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For the love of god, STOP modifying configuration files without request!

Discussion in 'General Discussion' started by twhiting9275, Mar 17, 2009.

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  1. twhiting9275

    twhiting9275 Well-Known Member

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    This is getting annoying as all hell here, please, STOP modifying configuration files (httpd specifically) without any request to specifically do so, and then, only ADD the necessary values.

    For the past 3 months, I've had to fight CPanel for control over the apache configuration files here. Nothing major, just something small (ie: remove /mailman/ to be PCI COMPLIANT). Every time I remove it, and restart httpd, it tests fine, yet the next week, it's right back there.

    Now I know nobody's adding things to the httpd files, as I'm the only one with root access (and I haven't added any accounts, as it's a personal server). I don't know WHAT cPanel/WHM is doing to automatically add this, but it is annoying as all hell. I have my configuration files set a specific way, please show some sort of respect to your customers and KEEP them that way, instead of adding what you want whenever you want, without being asked (or told) to!

    Is it a hassle? Yes. Is it a big problem? No, but come on now, respect your client's time here. I just wasted 8 hours on numerous scans to have to do them again, because you felt the need to add this unnecessary and ridiculous line to configurations! At least respect your customers enough NOT to force them to use your default garbage!
     
  2. LiNUxG0d

    LiNUxG0d Well-Known Member

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    Hi,

    I understand your frustrations.

    Please keep in mind that cPanel doesn't do this maliciously. The simple facts are that since EA3 (Easy Apache 3) there have been several improvements created to remove direct updates to httpd.conf.

    Take a read: http://www.cpanel.net/support/docs/ea/ea3/ea3.html

    The documentation is long and tedious but complete and explains what is what. Essentially, you shouldn't be editing the VHosts directly anymore. You should simply edit the /var/cpanel/userdata/username/ files and using /scripts/rebuildhttpdconf. You shouldn't ever need to directly edit the file. There are a BUNCH of includes now being used to create clean, customizable and portable changes to httpd.conf.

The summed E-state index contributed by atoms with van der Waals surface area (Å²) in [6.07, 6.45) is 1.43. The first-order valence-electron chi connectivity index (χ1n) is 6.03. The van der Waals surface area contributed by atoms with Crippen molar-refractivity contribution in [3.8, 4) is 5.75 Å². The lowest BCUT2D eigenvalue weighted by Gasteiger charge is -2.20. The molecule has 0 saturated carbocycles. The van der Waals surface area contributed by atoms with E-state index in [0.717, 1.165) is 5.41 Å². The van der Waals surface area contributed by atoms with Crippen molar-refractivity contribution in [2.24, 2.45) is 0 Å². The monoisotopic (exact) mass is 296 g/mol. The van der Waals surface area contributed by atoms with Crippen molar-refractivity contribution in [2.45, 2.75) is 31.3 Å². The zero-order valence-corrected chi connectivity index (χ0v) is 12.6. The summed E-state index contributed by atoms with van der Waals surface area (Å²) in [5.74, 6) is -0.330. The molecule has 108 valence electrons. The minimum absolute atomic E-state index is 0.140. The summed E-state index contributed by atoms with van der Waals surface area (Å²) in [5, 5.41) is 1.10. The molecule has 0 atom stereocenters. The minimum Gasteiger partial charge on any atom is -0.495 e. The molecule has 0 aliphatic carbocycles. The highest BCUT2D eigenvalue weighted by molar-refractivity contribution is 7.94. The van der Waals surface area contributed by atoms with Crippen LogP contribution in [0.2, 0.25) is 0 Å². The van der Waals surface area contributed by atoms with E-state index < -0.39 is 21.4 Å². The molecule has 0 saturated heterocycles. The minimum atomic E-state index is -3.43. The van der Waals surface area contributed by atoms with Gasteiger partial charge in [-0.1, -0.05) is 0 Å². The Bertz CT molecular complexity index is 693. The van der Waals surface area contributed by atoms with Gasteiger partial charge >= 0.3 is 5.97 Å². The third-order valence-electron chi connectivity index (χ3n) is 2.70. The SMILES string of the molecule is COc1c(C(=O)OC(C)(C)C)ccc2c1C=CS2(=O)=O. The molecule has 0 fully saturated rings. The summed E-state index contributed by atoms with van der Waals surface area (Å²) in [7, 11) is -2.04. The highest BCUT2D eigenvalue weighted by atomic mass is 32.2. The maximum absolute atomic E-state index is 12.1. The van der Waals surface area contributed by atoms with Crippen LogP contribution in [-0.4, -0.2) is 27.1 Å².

I was in your shoes. But I see clearly now. Read the docs. I think it'll help you quite a bit. Also, notice how the httpd.conf reads:

    Code:
    #   This configuration file was built from the following templates:                                             #
    #     /var/cpanel/templates/apache2/main.default                                                                #
    #     /var/cpanel/templates/apache2/main.local                                                                  #
    #     /var/cpanel/templates/apache2/vhost.default                                                               #
    #     /var/cpanel/templates/apache2/vhost.local                                                                 #
    #     /var/cpanel/templates/apache2/ssl_vhost.default                                                           #
    #     /var/cpanel/templates/apache2/ssl_vhost.local                                                             #
    
    You can try editing those or others indicated in the current httpd.conf to tweak your settings, then rebuild. Way better. :)

    Again, I know your pain. Just read the docs... they'll soothe you. Or should. ;) It's progress.

    Warmest regards,
     
  3. twhiting9275

    twhiting9275 Well-Known Member

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    Nothing like being told to RTFM. Here's the deal though:
    Firstly, I'm not going to read through countless pages of boring assed, poorly thought out, poorly designed documentation. I shouldn't HAVE to. I've already had to read through apache's documentation, php's documentation, every other bit of documentation. LEAVE MY CONFIGS ALONE!

    This isn't caused by ea3, I haven't rebuilt apache at all. I haven't ADDED anything, I haven't MODIFIED vhosts, I haven't done anything to these servers at all, so there is no excuse for adding lines I have taken out of apache configs back in, none whatsoever.

    This isn't my fault here, this is cPanel's fault. CPanel shouldn't be modifying anything unless it is specifically asked to, and then, only do what it is told to do! Nowhere, ever, did I say "add the /mailman/ line back to apache", yet, it's done it repeatedly now, without being asked to, without being told to.
     
  4. mtindor

    mtindor Well-Known Member

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    If you had edited the proper files and rebuilt, you wouldnt' have this problem. LinuxGod was very courteous in his post - It's very dfficult to tell somebody to read the documentation without them figuring you are just saying RTFM! But he gives sage advice.

    You need to cool down and recognize that by now it IS your fault. EA3 has been around quite a long time now - It's no secret that there is a specific way to make changes that will persist across updates. Follow those instructions and you will be fine.

    Mike
     
  5. twhiting9275

    twhiting9275 Well-Known Member

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    This is not my fault. Stop trying to pass off poor programming and design as "the user's fault". I never, once authorized CPanel to put that line back into the configuration, EVER

    This is the fault, and responsibility of one thing: CPanel, nothing more.